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Communicate, communicate, communicate

In the third of a series of weekly articles taking a reflective approach to issues in our current situation, DOUG NICHOLLS, GFTU general secretary, looks at how we are and have communicated and the dangers of the culture of violence for our children

WHEN I was first elected as a trade union general secretary in the 1980s, our national means of communications were a Gestetner machine and Lettraset. 

I was forever messing up the stencils with mistakes on the manual typewriter and splattered with ink.

The trade union movement itself was established long before WhatsApp and Zoom, phones, trains and even bicycles.

Workers gave their lives to dig Britain’s canals, tunnels, railways and roads, and to create safe ships and safety features to make sure they are not overloaded with cargo. Thousands died building industries and mines.

Like every country, Britain was built on hard physical, manual labour. 

Songs bound villages and communities together, and their oral transmission engaged people in face-to-face exchange, also built around a strongly literate culture of political pamphlets and books.

We shouldn’t forget that the mass virtual interconnectedness of our global communications through the wizardry of the worldwide web was given free of charge to the whole world by Tim Berners-Lee.

The US, with its mighty Silicon Valley and various planet-spanning social media platforms which we are all now using more than ever before, capitalised on the freely given inventions of others very considerably. 

They are experts at skimming off profits in online advertising and of course developing advanced algorithms for marketing purposes.

Others who made a mint were merchants like Amazon — but the bankers excelled. They exploited the technology to its full to spin a coin and create billionaires in nanosecond speculative transactions. They accumulate fractions of cents over trillions of transactions. Every penny counts.

Gambling with the money which embodied the wealth created by workers making things, transporting things, exchanging things, earning a living and looking after each other, putting roofs over our heads and food on the table, created the speeded-up culture of making the fastest buck possible. 

Long-term investment in infrastructure and industry was too costly, slow and ponderous for the finance markets obsessed by the momentary deal and accelerated by globalised, instant communications.

Short-termism means you reject long-term projects like building health services or productive technologies or even running the whole country.

It’s similar in the communicative technologies of the virtual world. In the media world the soundbite replaces thought and debate. 

In social media the emoticon can replace conversation. Text speak and Twitter feeds can be a poor substitute for reasoned argument and the essential to and fro of proper debate.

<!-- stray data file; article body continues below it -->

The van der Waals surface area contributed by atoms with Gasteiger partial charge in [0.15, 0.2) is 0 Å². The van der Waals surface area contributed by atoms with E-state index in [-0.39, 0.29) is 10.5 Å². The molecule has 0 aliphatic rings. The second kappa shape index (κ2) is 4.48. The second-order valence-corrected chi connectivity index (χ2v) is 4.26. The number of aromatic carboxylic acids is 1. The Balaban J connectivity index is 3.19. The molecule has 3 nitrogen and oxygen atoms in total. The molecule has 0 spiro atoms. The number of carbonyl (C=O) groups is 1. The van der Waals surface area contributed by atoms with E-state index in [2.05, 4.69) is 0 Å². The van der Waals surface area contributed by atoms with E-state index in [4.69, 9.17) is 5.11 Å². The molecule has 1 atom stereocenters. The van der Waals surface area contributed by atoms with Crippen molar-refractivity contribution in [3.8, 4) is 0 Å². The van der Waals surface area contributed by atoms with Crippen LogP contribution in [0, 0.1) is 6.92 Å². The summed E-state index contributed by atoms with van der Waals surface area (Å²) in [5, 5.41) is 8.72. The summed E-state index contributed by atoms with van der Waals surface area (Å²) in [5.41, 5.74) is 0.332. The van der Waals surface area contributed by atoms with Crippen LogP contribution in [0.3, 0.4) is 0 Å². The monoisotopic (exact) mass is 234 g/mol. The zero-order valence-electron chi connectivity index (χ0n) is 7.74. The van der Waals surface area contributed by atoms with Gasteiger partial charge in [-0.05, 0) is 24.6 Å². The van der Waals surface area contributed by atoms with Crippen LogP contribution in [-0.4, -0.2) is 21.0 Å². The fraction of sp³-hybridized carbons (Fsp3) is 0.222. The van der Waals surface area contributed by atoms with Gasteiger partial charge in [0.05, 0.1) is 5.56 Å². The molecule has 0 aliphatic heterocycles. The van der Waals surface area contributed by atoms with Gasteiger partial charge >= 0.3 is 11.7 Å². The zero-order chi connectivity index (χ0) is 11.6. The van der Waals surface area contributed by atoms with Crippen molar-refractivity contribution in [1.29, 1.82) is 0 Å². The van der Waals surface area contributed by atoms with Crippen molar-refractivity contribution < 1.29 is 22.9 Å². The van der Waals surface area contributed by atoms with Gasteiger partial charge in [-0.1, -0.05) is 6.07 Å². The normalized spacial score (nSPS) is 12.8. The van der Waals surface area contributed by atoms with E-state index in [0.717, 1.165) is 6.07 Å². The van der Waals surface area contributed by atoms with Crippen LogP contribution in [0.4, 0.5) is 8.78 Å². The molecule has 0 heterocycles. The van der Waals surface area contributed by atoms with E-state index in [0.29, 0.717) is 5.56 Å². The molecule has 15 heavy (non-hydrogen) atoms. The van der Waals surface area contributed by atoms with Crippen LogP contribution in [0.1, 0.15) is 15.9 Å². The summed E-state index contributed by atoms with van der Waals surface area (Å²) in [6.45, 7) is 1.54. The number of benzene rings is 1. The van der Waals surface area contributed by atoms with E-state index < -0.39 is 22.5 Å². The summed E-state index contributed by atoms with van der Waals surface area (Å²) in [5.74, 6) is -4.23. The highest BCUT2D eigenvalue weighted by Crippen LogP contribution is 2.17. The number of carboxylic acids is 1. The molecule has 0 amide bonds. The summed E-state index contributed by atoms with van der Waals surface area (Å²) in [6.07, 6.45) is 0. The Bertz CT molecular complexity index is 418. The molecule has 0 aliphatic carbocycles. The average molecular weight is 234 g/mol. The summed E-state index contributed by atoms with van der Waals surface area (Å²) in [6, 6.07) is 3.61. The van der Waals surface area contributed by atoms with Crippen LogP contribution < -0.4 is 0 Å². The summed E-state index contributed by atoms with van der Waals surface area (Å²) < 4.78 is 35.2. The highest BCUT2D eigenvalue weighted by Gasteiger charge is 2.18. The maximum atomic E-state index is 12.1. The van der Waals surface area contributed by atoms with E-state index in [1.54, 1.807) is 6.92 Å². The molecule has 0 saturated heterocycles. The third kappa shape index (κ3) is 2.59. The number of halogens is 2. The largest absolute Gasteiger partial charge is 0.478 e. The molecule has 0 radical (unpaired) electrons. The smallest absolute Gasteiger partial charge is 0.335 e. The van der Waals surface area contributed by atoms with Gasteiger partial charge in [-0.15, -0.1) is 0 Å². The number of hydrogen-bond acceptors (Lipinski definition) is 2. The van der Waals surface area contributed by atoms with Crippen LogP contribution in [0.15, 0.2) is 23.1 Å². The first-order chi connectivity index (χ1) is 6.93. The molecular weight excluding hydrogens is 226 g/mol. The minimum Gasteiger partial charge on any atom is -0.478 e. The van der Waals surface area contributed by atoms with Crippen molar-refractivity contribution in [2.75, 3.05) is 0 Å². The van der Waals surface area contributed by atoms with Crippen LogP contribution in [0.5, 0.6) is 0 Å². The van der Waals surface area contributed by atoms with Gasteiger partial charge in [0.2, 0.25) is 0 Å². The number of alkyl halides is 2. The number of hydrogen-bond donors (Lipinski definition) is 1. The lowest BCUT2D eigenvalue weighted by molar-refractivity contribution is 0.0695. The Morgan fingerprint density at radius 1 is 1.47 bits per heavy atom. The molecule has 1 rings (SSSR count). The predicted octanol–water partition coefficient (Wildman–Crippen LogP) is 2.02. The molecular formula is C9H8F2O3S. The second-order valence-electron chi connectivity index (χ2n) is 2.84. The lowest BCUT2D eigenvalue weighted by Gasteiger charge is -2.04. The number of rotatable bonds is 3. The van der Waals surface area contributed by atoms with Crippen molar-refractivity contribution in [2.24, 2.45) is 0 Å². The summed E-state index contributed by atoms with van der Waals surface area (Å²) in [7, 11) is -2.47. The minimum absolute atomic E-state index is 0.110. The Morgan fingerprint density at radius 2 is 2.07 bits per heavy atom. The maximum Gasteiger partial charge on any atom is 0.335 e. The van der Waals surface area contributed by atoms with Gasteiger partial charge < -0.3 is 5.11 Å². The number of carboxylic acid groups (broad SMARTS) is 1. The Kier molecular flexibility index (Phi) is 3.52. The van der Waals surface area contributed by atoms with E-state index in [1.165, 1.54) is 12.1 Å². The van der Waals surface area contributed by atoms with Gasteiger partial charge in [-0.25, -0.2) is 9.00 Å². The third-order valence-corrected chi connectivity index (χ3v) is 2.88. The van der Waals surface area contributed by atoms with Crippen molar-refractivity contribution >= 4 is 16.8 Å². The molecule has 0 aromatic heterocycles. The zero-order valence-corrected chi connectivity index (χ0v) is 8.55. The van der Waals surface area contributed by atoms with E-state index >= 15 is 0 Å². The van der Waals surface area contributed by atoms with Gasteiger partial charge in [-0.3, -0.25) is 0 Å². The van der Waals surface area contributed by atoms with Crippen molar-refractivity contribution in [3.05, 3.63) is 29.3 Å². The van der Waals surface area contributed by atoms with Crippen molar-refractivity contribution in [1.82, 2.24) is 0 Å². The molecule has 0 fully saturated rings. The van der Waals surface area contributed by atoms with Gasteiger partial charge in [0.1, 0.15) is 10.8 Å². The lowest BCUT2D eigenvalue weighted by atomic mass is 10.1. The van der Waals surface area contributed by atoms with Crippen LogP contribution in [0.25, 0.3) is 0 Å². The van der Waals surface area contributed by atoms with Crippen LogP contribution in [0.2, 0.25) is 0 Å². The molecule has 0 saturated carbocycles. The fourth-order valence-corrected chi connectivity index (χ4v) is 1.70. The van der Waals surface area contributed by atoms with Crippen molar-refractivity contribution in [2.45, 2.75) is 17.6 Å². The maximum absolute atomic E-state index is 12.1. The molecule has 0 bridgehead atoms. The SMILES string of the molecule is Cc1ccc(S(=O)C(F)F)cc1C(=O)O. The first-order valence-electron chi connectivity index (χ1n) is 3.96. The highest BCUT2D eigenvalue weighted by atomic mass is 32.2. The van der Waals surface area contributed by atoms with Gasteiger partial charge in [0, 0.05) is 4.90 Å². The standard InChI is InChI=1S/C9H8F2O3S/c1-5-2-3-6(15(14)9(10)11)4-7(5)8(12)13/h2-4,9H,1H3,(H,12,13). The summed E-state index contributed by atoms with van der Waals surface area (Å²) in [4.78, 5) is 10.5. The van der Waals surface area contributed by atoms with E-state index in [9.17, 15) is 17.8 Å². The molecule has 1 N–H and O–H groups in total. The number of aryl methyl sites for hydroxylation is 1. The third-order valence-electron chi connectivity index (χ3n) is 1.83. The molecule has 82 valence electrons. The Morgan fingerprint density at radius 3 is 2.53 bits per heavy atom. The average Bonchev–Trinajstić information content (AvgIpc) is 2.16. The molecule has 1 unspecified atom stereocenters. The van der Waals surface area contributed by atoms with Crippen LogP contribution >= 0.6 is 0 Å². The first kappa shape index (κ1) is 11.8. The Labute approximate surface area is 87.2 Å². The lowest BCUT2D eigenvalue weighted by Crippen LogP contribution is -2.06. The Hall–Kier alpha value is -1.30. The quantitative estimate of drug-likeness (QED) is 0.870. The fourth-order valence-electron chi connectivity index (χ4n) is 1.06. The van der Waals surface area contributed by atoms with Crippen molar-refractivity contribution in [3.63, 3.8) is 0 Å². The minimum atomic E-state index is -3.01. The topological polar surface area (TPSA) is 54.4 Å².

At a time when so many are reliant on the virtual exchanges and benefits of video conferencing, we should reflect on the virtues of face-to-face engagement now denied us. 

There is definitely something more rounded and communicative about it — it includes so many nuances of body language and facial expression, inflections of meaning in tone and style of voice. Face-to-face engagement is essential. 

With great irony, social distancing and self-isolation have enabled us to bring the best out of the new technologies and find new ways of communicating: the inventiveness has been endless — Zoom choir practice sessions, union conferences and voting entirely online, staff teams across the economy meeting regularly by WhatsApp.

The dark side of the US dominance of the virtual world has been exposed by many good US observers. 

The social media gaming industry, largely US-led, is now a bigger money-spinner than all the other media and entertainments industries put together. 

And who helps design many of these games? The Pentagon. 

They sit down with the “geeks” and games manufacturers to ensure that games convey the right message.

Many of the games glorify violence and — subliminally and not so subliminally — US imperialism. 

The US’s gun and violence culture, evident in practically every TV series, action movie, and kids’ war game, infuses the world of many young people with the gun-wielding, individualistic, aggressive hostile environment of street gangs and shock troops. They normalise the right to dominate others with the gun.

It is surely no accident that the US is tragically home to the most appalling mass killings, often by young people and deranged adults who have spent more than their fair share of time glued to violent games. 

In response to these all too regular killings, the debate centres around gun laws. It should start focusing on the distorted ethics of killing that dominate most of the games sold to our kids.

What about a game about scientists, health workers and care workers battling against coronavirus, instead of the bazooka-toting GI blasting another human being to pieces?


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